Washington State has certainly been a trendsetter in the reformation of cannabis laws. During the most recent election, eight states had propositions to legalize adult-use or medical cannabis. Arkansas, Florida, and North Dakota voted to legalize medical cannabis, while California, Maine, Massachusetts, and Nevada voted to join Washington State by legalizing adult-use cannabis for adults 21 years old or over. The only hold-out was Arizona, a state that already legalized medical.
It’s now been four years since Washington State voted in favor of legalization and ushered in a new era. Initiative 502 allowed for the licensing and regulation of cannabis production, distribution, and possession for adults over the age of 21, while ending the long time state-law criminal and civil penalties for which it authorizes.
So how has legalization changed the landscape?
Revenue is Growing
Money makes the world go round, so it’s no surprise one of the most widely followed trends was how legalization would impact revenue. Here’s how it breaks down:
In July 2014, a paltry 337 pounds were produced. More surprisingly, of that, only 175 pounds were sold. Fast forward to July 2016, and the numbers increased dramatically: 13,381 pounds were produced with 11,615 pounds sold.
How does that translate to revenue?
Total sales in Washington for 2014 reached $49 million. Each year since, revenue numbers have grown impressively, reaching $486 million in 2015 and $885 million in 2016.
Tax Revenues Continue to Grow
Washington’s original tax scheme posed problematic as they levyied a 25 percent tax on sales from producer to processor, processor to retailer, and retailer to consumer. In July 2015, Washington simplified the tax framework by applying a 37% tax only at the time of sale to consumers.
The state of Washington pulled in $16 million in excise taxes in 2014, $129 million in 2015, and $205 million in 2016. With the growth in tax revenue, Washington implemented a revised tax revenue distribution plan for fiscal years 2015-2017 (dispensing $12 million to cities and counties across the state).
Washington Raises the Cap on Retail Outlets.
The Washington State Liquor and Cannabis Board had initially set the cap of retail outlets to 334, however the number recently increased to 556 due to legislations allowing dispensaries to transfer over.
Impact on Teen Usage
Interestingly, teen cannabis use in Colorado hasn’t changed since that state legalized. However, in Washington State, reports of teen cannabis use has climbed modestly since 2012. The good news, however, is that alcohol and tobacco use has declined. Likewise, fewer youths are getting caught up in the justice system as schools and communities are dealing with youths “in-house” rather than treating the issue as a law enforcement issue.
Cannabis is Safer
Clearly product safety is always a concern. When the State first legalized recreational cannabis, there were no pesticide testing requirements. Now the WSLCB and Washington State Department of Agriculture have oversight on regulating chemicals. To date, there are 271 pesticides approved for use. And, in order for any cannabis product to be labeled organic, it first must be verified by the Department of Agriculture.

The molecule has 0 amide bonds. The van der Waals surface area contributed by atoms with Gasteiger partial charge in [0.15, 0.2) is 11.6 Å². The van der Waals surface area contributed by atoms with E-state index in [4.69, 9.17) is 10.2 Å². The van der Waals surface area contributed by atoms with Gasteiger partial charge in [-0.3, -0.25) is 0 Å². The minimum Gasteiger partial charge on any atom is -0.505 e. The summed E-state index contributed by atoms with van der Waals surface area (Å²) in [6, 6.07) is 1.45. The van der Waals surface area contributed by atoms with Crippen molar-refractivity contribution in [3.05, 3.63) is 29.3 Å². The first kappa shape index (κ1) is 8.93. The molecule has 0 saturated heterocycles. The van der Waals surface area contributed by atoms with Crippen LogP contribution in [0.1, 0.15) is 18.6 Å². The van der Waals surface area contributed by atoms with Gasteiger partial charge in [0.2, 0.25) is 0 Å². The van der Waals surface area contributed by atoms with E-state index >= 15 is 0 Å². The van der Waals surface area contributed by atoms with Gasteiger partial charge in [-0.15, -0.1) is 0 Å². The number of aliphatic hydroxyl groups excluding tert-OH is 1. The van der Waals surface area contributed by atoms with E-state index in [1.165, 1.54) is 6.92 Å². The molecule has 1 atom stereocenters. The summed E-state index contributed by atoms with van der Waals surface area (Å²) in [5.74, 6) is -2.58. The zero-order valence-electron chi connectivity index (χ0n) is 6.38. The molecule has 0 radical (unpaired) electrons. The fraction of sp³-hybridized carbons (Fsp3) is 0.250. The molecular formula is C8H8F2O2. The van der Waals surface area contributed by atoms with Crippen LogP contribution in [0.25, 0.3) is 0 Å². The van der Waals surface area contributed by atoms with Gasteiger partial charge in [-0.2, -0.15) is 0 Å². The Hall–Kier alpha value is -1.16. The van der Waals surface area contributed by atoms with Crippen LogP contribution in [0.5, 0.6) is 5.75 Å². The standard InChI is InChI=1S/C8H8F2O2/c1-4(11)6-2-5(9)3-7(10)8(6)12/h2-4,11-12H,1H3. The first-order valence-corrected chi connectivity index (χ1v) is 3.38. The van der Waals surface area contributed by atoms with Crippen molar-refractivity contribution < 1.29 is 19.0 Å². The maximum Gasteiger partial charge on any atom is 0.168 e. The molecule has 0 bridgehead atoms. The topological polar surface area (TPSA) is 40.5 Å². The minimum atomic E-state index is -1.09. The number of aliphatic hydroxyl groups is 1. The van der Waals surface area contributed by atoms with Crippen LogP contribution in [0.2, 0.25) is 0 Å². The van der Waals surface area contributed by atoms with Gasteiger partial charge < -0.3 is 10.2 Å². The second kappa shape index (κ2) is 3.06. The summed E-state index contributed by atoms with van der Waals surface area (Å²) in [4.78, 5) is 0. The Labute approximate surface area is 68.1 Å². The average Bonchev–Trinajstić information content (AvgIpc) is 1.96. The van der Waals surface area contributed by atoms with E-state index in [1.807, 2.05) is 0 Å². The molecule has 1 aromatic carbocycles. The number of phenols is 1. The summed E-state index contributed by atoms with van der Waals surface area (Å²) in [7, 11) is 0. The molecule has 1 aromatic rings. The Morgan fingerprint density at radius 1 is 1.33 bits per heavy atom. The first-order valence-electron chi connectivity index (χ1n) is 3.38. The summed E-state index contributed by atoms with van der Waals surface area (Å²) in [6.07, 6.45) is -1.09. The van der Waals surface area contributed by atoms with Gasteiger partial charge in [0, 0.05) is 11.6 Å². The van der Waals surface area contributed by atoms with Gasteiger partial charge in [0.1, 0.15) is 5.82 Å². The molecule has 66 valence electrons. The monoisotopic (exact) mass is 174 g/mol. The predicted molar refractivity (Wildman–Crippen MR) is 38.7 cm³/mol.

Knowing what the consumer is buying is extremely important when dealing with any product. Education sampling allows bud tenders to get educational samples from processors in order to educate consumers on specific products sold in their location. Though limited to 100 education samples a month at each location, this initiative gives consumers the ability to make choice decisions on what they are buying.
Medical Cannabis Underwent Major Changes
Perhaps one of the biggest changes in Washington happened within the medical cannabis program with the passing of Senate Bill 5052. This bill merged the medical cannabis program with I-502. The “friendly” merger imposed restrictions on the rights of patients to grow, however the new rules allow up to four patients to form cannabis growing co-operatives with a max of 60 plants.
Patients are now incentivized to register for a database (which is unpopular among many patients). By registering, patients get a higher possession and purchase limit.
One of the other controversial provisions (because of cost) has been the requirement that dispensaries offering medical cannabis must have a trained and certified staff member that can assist patients. Dispensaries must pay for the training. The Department of Health supports the training, providing education for medical cannabis consultants.
Alternative news outlet, The Stranger, penned a highly critical article — “How Washington State Screwed Over Its Medical Marijuana Dispensaries” — which offers more scathing criticism over the changes.
Budtenders Can Now Receive Tips for Good Service
Good budtenders take time to educate consumers about the products they offer. As such, many have argued that budtenders (like waiters and other service personnel) deserve to be tipped for their service. However, due to concerns over price manipulation, the Washington State Liquor and Cannabis Board (LCB) had banned bud tenders from receiving tips. That’s now changed as the Deputy Chief of LCB released Bulletin No 16-02 stating bud tenders are now authorized to receive tips due to recent changes regarding sales tax.
But, perhaps the best change since legalization is that prices for consumers have plunged! While tax revenues have been filling public coffers, the price of a gram has dropped (a lot). As of March 2016, the average price of a gram was $9.32 (wholesale price was $2.99). Contrast this number to September 2014 when cannabis was selling for $25 per gram.
For a more comprehensive overview of how cannabis legalization has impacted Washington State, check out the Washington State Marijuana Impact Report.